King, the state’s junior senator, told NOAA officials during a forum this month the agency needed to hold more meetings with Mainers who would be affected by the regulations.
“NOAA needs to ensure that the measures being developed are practical and feasible, and the process needs to be defensible,” said King, who caucuses with Democrats. “To date, that is not the case.”
Pingree and Collins, both prominent appropriators, helped secure $17.1 million in the fiscal 2022 omnibus spending bill to help Maine lobstermen deal with the NOAA rule’s impacts.
Anger at California aquarium
Leaders in other states are also concerned about rules to protect the whales. GOP senators from South Carolina, North Carolina and Florida expressed concern this month about a NOAA proposal to prevent boats from hitting the animals. Maine lawmakers asked NOAA to pursue such rules.
“Rather than solely focusing on lobstermen and their gear, NOAA must account for the myriad of risks posed by big vessels in our waters,” Pingree said in 2020. “Ship strikes are a serious hazard for the right whale, and NOAA must answer as to why they have neglected to hold shipping vessels and cruise lines accountable for endangering the right whale.”
In recent weeks, Maine lawmakers proposed denying federal aid to the Monterey Bay Aquarium after its Seafood Watch last month placed the U.S. lobster fishery on its “Red List,” urging consumers and businesses to avoid buying the crustacean to save the right whales.
In a letter to the aquarium’s board of directors, King, Collins, Pingree, Rep. Jared Golden (D) and Gov. Janet Mills (D) called the move “a reckless piece of activism” and said it had been done with “scant evidence.”
Earlier this month, King and Golden teamed up on the “Red Listing Monterey Bay Aquarium Act,” introducing bills in both the House and Senate — H.R. 9150 and S. 5067 — that would prohibit the California-based aquarium from receiving any federal funding.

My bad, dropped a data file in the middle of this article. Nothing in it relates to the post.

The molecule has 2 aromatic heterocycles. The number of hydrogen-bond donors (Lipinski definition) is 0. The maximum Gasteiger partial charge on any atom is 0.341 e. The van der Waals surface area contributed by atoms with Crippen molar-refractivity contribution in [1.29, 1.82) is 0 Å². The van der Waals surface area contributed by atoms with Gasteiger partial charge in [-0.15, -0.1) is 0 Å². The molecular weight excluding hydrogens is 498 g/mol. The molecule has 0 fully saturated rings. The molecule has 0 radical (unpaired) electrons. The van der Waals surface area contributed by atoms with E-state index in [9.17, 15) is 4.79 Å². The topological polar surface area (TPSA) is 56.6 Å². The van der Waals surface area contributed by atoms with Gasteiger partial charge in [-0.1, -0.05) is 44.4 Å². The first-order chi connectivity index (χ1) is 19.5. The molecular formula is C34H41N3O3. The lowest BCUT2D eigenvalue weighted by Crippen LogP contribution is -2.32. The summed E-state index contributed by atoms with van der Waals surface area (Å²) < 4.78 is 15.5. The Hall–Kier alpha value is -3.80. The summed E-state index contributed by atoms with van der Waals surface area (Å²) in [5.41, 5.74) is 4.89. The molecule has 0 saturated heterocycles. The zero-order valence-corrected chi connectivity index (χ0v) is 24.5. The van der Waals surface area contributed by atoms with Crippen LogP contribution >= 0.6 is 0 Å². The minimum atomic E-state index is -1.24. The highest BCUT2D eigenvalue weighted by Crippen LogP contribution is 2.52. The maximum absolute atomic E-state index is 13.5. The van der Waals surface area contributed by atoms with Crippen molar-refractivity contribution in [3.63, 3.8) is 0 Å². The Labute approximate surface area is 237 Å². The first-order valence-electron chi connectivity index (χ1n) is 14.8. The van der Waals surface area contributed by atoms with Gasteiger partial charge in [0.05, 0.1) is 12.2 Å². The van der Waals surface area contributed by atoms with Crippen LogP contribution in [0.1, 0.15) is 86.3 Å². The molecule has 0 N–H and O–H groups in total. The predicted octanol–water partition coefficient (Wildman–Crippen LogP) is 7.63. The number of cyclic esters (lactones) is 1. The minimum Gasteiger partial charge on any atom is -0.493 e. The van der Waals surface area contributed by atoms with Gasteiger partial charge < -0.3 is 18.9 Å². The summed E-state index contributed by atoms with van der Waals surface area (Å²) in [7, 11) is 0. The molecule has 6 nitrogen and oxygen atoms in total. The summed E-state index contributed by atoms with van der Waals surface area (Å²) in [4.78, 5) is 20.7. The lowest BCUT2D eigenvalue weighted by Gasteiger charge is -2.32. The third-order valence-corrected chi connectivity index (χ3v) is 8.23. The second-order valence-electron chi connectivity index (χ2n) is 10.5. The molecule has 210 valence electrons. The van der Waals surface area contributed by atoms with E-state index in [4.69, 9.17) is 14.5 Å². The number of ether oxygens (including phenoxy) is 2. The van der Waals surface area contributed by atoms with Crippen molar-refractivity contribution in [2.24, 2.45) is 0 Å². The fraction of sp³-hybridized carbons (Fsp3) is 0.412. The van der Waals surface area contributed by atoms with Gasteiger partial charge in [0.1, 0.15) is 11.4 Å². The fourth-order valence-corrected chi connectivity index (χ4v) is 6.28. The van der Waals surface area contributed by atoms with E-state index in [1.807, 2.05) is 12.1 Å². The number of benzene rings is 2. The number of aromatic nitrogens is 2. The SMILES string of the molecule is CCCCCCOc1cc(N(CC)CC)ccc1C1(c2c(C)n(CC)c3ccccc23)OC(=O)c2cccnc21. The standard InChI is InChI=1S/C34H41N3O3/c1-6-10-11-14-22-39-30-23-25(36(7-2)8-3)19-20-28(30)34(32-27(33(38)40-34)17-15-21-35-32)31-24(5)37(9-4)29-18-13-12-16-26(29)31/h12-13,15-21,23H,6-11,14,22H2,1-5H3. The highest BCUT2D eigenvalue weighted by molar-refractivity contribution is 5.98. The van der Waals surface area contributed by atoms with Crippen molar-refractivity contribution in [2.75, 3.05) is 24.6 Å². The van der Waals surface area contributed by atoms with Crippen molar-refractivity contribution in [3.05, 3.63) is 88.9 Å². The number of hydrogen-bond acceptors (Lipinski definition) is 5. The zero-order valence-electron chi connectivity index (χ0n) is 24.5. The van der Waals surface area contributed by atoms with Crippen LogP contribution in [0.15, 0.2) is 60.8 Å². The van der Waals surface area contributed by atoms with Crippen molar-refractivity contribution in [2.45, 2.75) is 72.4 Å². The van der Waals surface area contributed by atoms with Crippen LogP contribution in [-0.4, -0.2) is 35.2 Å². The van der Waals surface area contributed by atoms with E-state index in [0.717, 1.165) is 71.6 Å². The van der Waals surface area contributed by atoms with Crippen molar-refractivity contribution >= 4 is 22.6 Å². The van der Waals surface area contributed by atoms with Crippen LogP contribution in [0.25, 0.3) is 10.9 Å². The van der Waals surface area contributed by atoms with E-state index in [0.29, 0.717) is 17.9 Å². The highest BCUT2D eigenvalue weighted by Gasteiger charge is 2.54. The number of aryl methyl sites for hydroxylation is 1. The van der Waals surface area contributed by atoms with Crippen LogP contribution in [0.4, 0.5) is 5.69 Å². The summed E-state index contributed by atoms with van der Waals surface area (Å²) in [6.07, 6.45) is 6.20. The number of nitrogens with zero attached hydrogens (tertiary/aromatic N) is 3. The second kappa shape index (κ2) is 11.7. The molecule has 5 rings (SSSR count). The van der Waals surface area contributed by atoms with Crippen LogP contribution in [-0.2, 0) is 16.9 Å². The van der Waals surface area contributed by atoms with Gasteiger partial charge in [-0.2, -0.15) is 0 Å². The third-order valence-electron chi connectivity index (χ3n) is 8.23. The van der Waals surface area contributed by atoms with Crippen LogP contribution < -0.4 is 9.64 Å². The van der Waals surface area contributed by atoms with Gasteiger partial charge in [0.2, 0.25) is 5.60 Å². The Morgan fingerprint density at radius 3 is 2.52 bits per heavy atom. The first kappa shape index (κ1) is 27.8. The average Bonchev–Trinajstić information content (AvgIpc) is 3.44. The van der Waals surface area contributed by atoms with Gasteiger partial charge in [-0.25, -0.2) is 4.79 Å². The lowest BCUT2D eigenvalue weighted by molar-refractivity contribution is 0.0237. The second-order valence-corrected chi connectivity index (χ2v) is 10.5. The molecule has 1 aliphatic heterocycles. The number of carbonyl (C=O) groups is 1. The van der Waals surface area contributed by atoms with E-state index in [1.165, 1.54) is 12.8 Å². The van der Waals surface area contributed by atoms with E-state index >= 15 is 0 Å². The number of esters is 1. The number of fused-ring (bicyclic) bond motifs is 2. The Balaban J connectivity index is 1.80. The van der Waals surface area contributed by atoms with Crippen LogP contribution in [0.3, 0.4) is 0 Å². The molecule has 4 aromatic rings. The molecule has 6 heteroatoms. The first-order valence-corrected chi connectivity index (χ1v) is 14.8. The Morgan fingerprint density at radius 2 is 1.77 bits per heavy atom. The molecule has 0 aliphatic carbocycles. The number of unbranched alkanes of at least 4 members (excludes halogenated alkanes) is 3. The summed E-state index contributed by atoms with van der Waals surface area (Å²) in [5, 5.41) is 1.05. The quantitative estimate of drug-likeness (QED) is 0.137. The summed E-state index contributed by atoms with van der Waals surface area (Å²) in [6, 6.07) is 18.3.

“Institutions like Monterey Bay Aquarium that claim to be scientific but openly flout available science and data should not receive taxpayer funds — it’s that simple,” said Golden, sponsor of the House bill and one of the chamber’s most moderate members.
Golden’s Republican opponent, former Rep. Bruce Poliquin, seized on the issue during a congressional debate, urging Golden to return a $667 donation that he received in 2020 from Julie Packard, the executive director of the nonprofit aquarium.
The issue has also figured prominently in statewide races, with both Mills and Paul LePage, the Republican candidate for governor, criticizing NOAA.
And last week a group of 120 Republicans running for state House and Senate seats called for the ouster of Democratic Attorney General Aaron Frey, irked that he had not moved to have the state sue NOAA over the lobster regulations.
Last month a federal judge in Washington, D.C., upheld the new rules. But the Maine Lobstermen’s Association got a glimmer of good news last week when the U.S. Court of Appeals for the District of Columbia Circuit granted the lobstermen an expedited appeal (Greenwire, Oct. 20).